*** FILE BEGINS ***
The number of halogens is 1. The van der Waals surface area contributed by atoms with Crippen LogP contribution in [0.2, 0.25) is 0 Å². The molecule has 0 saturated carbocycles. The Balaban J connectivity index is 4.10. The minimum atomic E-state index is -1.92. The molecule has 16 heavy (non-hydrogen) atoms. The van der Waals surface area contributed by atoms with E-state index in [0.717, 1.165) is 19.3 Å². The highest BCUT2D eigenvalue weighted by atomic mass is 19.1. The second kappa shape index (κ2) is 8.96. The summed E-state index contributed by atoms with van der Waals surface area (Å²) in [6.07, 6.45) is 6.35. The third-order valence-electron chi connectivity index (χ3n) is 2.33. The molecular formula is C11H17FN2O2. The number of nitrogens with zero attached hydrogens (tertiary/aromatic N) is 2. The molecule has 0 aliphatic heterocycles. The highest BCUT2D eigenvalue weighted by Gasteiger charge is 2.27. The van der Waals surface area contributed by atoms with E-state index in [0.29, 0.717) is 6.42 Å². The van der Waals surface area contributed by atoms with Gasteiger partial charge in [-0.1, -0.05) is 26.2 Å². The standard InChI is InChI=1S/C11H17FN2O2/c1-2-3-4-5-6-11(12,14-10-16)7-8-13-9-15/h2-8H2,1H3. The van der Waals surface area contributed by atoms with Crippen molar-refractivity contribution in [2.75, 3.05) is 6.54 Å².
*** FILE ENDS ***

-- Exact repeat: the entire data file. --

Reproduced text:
The number of halogens is 1. The van der Waals surface area contributed by atoms with Crippen LogP contribution in [0.2, 0.25) is 0 Å². The molecule has 0 saturated carbocycles. The Balaban J connectivity index is 4.10. The minimum atomic E-state index is -1.92. The molecule has 16 heavy (non-hydrogen) atoms. The van der Waals surface area contributed by atoms with E-state index in [0.717, 1.165) is 19.3 Å². The highest BCUT2D eigenvalue weighted by atomic mass is 19.1. The second kappa shape index (κ2) is 8.96. The summed E-state index contributed by atoms with van der Waals surface area (Å²) in [6.07, 6.45) is 6.35. The third-order valence-electron chi connectivity index (χ3n) is 2.33. The molecular formula is C11H17FN2O2. The number of nitrogens with zero attached hydrogens (tertiary/aromatic N) is 2. The molecule has 0 aliphatic heterocycles. The highest BCUT2D eigenvalue weighted by Gasteiger charge is 2.27. The van der Waals surface area contributed by atoms with E-state index in [0.29, 0.717) is 6.42 Å². The van der Waals surface area contributed by atoms with Gasteiger partial charge in [-0.1, -0.05) is 26.2 Å². The standard InChI is InChI=1S/C11H17FN2O2/c1-2-3-4-5-6-11(12,14-10-16)7-8-13-9-15/h2-8H2,1H3. The van der Waals surface area contributed by atoms with Crippen molar-refractivity contribution in [2.75, 3.05) is 6.54 Å².